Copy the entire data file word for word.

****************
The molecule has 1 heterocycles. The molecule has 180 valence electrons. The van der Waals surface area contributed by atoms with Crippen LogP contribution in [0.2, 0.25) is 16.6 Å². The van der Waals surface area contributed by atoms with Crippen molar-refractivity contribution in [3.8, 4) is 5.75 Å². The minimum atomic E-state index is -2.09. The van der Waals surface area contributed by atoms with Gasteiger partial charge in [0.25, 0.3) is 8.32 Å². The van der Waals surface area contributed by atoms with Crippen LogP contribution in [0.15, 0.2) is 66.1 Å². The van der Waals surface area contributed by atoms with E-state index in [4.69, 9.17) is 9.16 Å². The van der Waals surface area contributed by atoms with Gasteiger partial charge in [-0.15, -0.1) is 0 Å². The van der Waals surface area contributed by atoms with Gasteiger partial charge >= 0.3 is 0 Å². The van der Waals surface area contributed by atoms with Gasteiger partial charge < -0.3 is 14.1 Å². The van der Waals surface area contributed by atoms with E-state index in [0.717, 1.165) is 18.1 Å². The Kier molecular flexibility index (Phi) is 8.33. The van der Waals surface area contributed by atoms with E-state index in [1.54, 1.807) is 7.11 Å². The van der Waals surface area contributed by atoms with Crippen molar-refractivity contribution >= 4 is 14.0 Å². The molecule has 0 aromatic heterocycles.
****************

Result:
The molecule has 1 heterocycles. The molecule has 180 valence electrons. The van der Waals surface area contributed by atoms with Crippen LogP contribution in [0.2, 0.25) is 16.6 Å². The van der Waals surface area contributed by atoms with Crippen molar-refractivity contribution in [3.8, 4) is 5.75 Å². The minimum atomic E-state index is -2.09. The van der Waals surface area contributed by atoms with Gasteiger partial charge in [0.25, 0.3) is 8.32 Å². The van der Waals surface area contributed by atoms with Crippen LogP contribution in [0.15, 0.2) is 66.1 Å². The van der Waals surface area contributed by atoms with E-state index in [4.69, 9.17) is 9.16 Å². The van der Waals surface area contributed by atoms with Gasteiger partial charge in [-0.15, -0.1) is 0 Å². The van der Waals surface area contributed by atoms with Gasteiger partial charge >= 0.3 is 0 Å². The van der Waals surface area contributed by atoms with Gasteiger partial charge < -0.3 is 14.1 Å². The van der Waals surface area contributed by atoms with E-state index in [0.717, 1.165) is 18.1 Å². The Kier molecular flexibility index (Phi) is 8.33. The van der Waals surface area contributed by atoms with E-state index in [1.54, 1.807) is 7.11 Å². The van der Waals surface area contributed by atoms with Crippen molar-refractivity contribution >= 4 is 14.0 Å². The molecule has 0 aromatic heterocycles.